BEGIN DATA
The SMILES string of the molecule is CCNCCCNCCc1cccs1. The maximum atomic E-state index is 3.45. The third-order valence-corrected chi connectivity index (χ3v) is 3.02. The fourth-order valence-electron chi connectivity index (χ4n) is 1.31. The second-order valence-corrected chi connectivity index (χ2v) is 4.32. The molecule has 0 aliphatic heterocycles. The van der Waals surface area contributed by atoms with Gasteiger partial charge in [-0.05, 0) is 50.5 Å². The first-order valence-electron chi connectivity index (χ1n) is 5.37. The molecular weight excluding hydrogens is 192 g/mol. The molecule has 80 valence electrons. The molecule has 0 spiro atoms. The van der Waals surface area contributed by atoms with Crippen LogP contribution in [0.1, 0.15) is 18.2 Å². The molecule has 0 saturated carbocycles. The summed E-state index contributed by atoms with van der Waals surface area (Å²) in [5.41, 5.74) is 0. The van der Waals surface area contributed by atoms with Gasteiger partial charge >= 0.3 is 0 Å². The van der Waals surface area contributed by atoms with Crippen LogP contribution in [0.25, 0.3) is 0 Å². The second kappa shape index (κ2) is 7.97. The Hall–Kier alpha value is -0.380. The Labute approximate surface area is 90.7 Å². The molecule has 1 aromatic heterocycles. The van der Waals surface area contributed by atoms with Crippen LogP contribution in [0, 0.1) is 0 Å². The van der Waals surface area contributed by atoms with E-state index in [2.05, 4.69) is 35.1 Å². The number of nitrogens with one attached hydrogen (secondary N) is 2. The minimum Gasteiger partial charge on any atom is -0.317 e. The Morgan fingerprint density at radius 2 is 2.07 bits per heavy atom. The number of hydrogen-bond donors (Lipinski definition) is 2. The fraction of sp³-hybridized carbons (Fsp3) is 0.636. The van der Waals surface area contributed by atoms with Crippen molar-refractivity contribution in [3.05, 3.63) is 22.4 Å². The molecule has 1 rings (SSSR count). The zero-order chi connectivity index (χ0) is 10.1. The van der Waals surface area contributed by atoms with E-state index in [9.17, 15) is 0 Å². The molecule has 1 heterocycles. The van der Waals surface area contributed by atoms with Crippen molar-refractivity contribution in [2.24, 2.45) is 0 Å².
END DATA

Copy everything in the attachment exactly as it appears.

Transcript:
The SMILES string of the molecule is CCNCCCNCCc1cccs1. The maximum atomic E-state index is 3.45. The third-order valence-corrected chi connectivity index (χ3v) is 3.02. The fourth-order valence-electron chi connectivity index (χ4n) is 1.31. The second-order valence-corrected chi connectivity index (χ2v) is 4.32. The molecule has 0 aliphatic heterocycles. The van der Waals surface area contributed by atoms with Gasteiger partial charge in [-0.05, 0) is 50.5 Å². The first-order valence-electron chi connectivity index (χ1n) is 5.37. The molecular weight excluding hydrogens is 192 g/mol. The molecule has 80 valence electrons. The molecule has 0 spiro atoms. The van der Waals surface area contributed by atoms with Crippen LogP contribution in [0.1, 0.15) is 18.2 Å². The molecule has 0 saturated carbocycles. The summed E-state index contributed by atoms with van der Waals surface area (Å²) in [5.41, 5.74) is 0. The van der Waals surface area contributed by atoms with Gasteiger partial charge >= 0.3 is 0 Å². The van der Waals surface area contributed by atoms with Crippen LogP contribution in [0.25, 0.3) is 0 Å². The second kappa shape index (κ2) is 7.97. The Hall–Kier alpha value is -0.380. The Labute approximate surface area is 90.7 Å². The molecule has 1 aromatic heterocycles. The van der Waals surface area contributed by atoms with Crippen LogP contribution in [0, 0.1) is 0 Å². The van der Waals surface area contributed by atoms with E-state index in [2.05, 4.69) is 35.1 Å². The number of nitrogens with one attached hydrogen (secondary N) is 2. The minimum Gasteiger partial charge on any atom is -0.317 e. The Morgan fingerprint density at radius 2 is 2.07 bits per heavy atom. The number of hydrogen-bond donors (Lipinski definition) is 2. The fraction of sp³-hybridized carbons (Fsp3) is 0.636. The van der Waals surface area contributed by atoms with Crippen molar-refractivity contribution in [3.05, 3.63) is 22.4 Å². The molecule has 1 rings (SSSR count). The zero-order chi connectivity index (χ0) is 10.1. The van der Waals surface area contributed by atoms with E-state index in [9.17, 15) is 0 Å². The molecule has 1 heterocycles. The van der Waals surface area contributed by atoms with Crippen molar-refractivity contribution in [2.24, 2.45) is 0 Å².